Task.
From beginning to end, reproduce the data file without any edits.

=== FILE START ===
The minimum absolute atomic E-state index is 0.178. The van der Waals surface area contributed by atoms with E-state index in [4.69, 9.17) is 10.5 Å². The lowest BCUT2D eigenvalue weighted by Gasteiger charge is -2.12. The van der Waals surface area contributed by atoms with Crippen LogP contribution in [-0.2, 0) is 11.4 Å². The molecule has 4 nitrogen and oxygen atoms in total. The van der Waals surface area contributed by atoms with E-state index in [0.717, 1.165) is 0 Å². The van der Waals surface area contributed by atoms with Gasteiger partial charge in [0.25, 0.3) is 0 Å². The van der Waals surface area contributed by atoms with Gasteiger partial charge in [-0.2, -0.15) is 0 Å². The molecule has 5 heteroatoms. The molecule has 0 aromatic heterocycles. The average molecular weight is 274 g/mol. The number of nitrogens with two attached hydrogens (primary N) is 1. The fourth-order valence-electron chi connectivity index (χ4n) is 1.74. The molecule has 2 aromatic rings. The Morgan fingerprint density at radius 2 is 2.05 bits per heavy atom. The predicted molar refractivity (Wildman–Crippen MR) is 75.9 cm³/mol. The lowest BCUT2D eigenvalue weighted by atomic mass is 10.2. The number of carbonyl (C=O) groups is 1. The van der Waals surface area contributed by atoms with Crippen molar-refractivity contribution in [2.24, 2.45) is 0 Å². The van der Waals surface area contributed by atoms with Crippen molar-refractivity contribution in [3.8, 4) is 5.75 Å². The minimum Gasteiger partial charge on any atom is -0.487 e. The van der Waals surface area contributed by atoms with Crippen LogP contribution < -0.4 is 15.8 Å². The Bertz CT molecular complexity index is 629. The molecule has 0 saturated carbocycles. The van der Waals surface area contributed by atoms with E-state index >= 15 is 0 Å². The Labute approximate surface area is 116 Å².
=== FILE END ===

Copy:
The minimum absolute atomic E-state index is 0.178. The van der Waals surface area contributed by atoms with E-state index in [4.69, 9.17) is 10.5 Å². The lowest BCUT2D eigenvalue weighted by Gasteiger charge is -2.12. The van der Waals surface area contributed by atoms with Crippen LogP contribution in [-0.2, 0) is 11.4 Å². The molecule has 4 nitrogen and oxygen atoms in total. The van der Waals surface area contributed by atoms with E-state index in [0.717, 1.165) is 0 Å². The van der Waals surface area contributed by atoms with Gasteiger partial charge in [0.25, 0.3) is 0 Å². The van der Waals surface area contributed by atoms with Gasteiger partial charge in [-0.2, -0.15) is 0 Å². The molecule has 5 heteroatoms. The molecule has 0 aromatic heterocycles. The average molecular weight is 274 g/mol. The number of nitrogens with two attached hydrogens (primary N) is 1. The fourth-order valence-electron chi connectivity index (χ4n) is 1.74. The molecule has 2 aromatic rings. The Morgan fingerprint density at radius 2 is 2.05 bits per heavy atom. The predicted molar refractivity (Wildman–Crippen MR) is 75.9 cm³/mol. The lowest BCUT2D eigenvalue weighted by atomic mass is 10.2. The number of carbonyl (C=O) groups is 1. The van der Waals surface area contributed by atoms with Crippen molar-refractivity contribution in [2.24, 2.45) is 0 Å². The van der Waals surface area contributed by atoms with Crippen molar-refractivity contribution in [3.8, 4) is 5.75 Å². The minimum Gasteiger partial charge on any atom is -0.487 e. The van der Waals surface area contributed by atoms with Crippen LogP contribution < -0.4 is 15.8 Å². The Bertz CT molecular complexity index is 629. The molecule has 0 saturated carbocycles. The van der Waals surface area contributed by atoms with E-state index >= 15 is 0 Å². The Labute approximate surface area is 116 Å².